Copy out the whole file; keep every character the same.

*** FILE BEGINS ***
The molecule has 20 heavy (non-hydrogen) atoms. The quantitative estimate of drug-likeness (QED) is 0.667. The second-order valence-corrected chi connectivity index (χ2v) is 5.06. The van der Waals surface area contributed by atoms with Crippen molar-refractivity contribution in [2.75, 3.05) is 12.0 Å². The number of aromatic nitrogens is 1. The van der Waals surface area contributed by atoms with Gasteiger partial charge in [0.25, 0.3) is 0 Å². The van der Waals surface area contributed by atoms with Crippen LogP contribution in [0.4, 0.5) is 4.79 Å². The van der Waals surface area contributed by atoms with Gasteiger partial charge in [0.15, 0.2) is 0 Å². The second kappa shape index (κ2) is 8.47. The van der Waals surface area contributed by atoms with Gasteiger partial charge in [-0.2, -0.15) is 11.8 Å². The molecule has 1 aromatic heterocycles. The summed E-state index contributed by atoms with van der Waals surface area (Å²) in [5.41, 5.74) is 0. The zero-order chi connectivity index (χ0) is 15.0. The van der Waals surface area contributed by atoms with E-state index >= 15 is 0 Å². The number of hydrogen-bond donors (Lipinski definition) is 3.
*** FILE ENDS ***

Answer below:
The molecule has 20 heavy (non-hydrogen) atoms. The quantitative estimate of drug-likeness (QED) is 0.667. The second-order valence-corrected chi connectivity index (χ2v) is 5.06. The van der Waals surface area contributed by atoms with Crippen molar-refractivity contribution in [2.75, 3.05) is 12.0 Å². The number of aromatic nitrogens is 1. The van der Waals surface area contributed by atoms with Gasteiger partial charge in [0.25, 0.3) is 0 Å². The van der Waals surface area contributed by atoms with Crippen LogP contribution in [0.4, 0.5) is 4.79 Å². The van der Waals surface area contributed by atoms with Gasteiger partial charge in [0.15, 0.2) is 0 Å². The second kappa shape index (κ2) is 8.47. The van der Waals surface area contributed by atoms with Gasteiger partial charge in [-0.2, -0.15) is 11.8 Å². The molecule has 1 aromatic heterocycles. The summed E-state index contributed by atoms with van der Waals surface area (Å²) in [5.41, 5.74) is 0. The zero-order chi connectivity index (χ0) is 15.0. The van der Waals surface area contributed by atoms with E-state index >= 15 is 0 Å². The number of hydrogen-bond donors (Lipinski definition) is 3.